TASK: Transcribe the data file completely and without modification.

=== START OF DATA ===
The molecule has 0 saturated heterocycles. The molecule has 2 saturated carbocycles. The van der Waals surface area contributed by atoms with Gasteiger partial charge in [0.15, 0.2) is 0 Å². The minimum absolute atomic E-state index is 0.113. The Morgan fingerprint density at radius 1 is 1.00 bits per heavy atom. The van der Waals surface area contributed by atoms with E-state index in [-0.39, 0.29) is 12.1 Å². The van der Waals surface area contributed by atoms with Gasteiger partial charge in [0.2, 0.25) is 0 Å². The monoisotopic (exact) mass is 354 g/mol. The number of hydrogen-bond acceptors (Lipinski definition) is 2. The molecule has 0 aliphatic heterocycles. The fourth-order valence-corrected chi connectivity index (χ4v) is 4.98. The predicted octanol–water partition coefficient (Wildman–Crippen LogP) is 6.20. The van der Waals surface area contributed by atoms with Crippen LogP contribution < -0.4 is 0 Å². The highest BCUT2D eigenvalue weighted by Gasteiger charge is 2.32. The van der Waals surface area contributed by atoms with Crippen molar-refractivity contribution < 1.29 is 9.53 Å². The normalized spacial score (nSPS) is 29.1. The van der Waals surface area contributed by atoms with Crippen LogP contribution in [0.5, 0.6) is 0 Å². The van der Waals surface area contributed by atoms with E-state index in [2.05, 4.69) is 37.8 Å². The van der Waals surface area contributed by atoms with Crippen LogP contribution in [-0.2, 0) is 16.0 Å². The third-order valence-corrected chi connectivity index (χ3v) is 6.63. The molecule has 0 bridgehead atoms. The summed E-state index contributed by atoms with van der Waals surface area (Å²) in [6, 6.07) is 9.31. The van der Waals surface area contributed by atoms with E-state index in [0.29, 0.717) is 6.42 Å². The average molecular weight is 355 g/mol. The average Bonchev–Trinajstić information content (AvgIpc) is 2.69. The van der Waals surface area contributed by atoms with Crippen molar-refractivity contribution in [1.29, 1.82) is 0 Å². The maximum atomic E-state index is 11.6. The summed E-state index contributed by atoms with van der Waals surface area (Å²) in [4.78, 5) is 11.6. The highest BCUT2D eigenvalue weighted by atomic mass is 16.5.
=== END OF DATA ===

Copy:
The molecule has 0 saturated heterocycles. The molecule has 2 saturated carbocycles. The van der Waals surface area contributed by atoms with Gasteiger partial charge in [0.15, 0.2) is 0 Å². The minimum absolute atomic E-state index is 0.113. The Morgan fingerprint density at radius 1 is 1.00 bits per heavy atom. The van der Waals surface area contributed by atoms with E-state index in [-0.39, 0.29) is 12.1 Å². The van der Waals surface area contributed by atoms with Gasteiger partial charge in [0.2, 0.25) is 0 Å². The monoisotopic (exact) mass is 354 g/mol. The number of hydrogen-bond acceptors (Lipinski definition) is 2. The molecule has 0 aliphatic heterocycles. The fourth-order valence-corrected chi connectivity index (χ4v) is 4.98. The predicted octanol–water partition coefficient (Wildman–Crippen LogP) is 6.20. The van der Waals surface area contributed by atoms with Crippen LogP contribution < -0.4 is 0 Å². The highest BCUT2D eigenvalue weighted by Gasteiger charge is 2.32. The van der Waals surface area contributed by atoms with Crippen molar-refractivity contribution < 1.29 is 9.53 Å². The normalized spacial score (nSPS) is 29.1. The van der Waals surface area contributed by atoms with Crippen LogP contribution in [0.5, 0.6) is 0 Å². The van der Waals surface area contributed by atoms with E-state index in [2.05, 4.69) is 37.8 Å². The van der Waals surface area contributed by atoms with Crippen LogP contribution in [-0.2, 0) is 16.0 Å². The third-order valence-corrected chi connectivity index (χ3v) is 6.63. The molecule has 0 bridgehead atoms. The summed E-state index contributed by atoms with van der Waals surface area (Å²) in [6, 6.07) is 9.31. The van der Waals surface area contributed by atoms with E-state index in [0.29, 0.717) is 6.42 Å². The average molecular weight is 355 g/mol. The average Bonchev–Trinajstić information content (AvgIpc) is 2.69. The van der Waals surface area contributed by atoms with Crippen molar-refractivity contribution in [1.29, 1.82) is 0 Å². The maximum atomic E-state index is 11.6. The summed E-state index contributed by atoms with van der Waals surface area (Å²) in [4.78, 5) is 11.6. The highest BCUT2D eigenvalue weighted by atomic mass is 16.5.